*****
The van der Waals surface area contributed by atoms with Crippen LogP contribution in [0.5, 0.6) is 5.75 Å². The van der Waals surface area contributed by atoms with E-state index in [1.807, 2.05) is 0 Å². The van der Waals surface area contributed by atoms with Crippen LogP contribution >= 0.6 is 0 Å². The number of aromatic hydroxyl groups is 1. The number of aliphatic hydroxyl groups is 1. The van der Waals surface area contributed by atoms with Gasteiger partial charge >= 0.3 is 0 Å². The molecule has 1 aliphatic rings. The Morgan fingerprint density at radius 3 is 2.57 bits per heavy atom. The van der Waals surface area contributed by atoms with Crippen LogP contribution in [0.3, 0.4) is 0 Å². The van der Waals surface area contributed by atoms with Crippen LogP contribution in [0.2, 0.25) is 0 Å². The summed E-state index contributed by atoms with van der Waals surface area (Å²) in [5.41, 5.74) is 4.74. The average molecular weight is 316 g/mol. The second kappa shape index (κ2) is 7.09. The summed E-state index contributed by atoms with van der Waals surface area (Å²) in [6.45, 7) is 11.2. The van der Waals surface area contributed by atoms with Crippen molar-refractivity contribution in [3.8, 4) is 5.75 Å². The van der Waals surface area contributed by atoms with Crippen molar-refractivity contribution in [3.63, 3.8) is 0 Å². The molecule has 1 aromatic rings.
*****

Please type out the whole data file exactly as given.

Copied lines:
The van der Waals surface area contributed by atoms with Crippen LogP contribution in [0.5, 0.6) is 5.75 Å². The van der Waals surface area contributed by atoms with E-state index in [1.807, 2.05) is 0 Å². The van der Waals surface area contributed by atoms with Crippen LogP contribution >= 0.6 is 0 Å². The number of aromatic hydroxyl groups is 1. The number of aliphatic hydroxyl groups is 1. The van der Waals surface area contributed by atoms with Gasteiger partial charge >= 0.3 is 0 Å². The molecule has 1 aliphatic rings. The Morgan fingerprint density at radius 3 is 2.57 bits per heavy atom. The van der Waals surface area contributed by atoms with Crippen LogP contribution in [0.3, 0.4) is 0 Å². The van der Waals surface area contributed by atoms with Crippen LogP contribution in [0.2, 0.25) is 0 Å². The summed E-state index contributed by atoms with van der Waals surface area (Å²) in [5.41, 5.74) is 4.74. The average molecular weight is 316 g/mol. The second kappa shape index (κ2) is 7.09. The summed E-state index contributed by atoms with van der Waals surface area (Å²) in [6.45, 7) is 11.2. The van der Waals surface area contributed by atoms with Crippen molar-refractivity contribution in [3.8, 4) is 5.75 Å². The van der Waals surface area contributed by atoms with Crippen molar-refractivity contribution in [3.63, 3.8) is 0 Å². The molecule has 1 aromatic rings.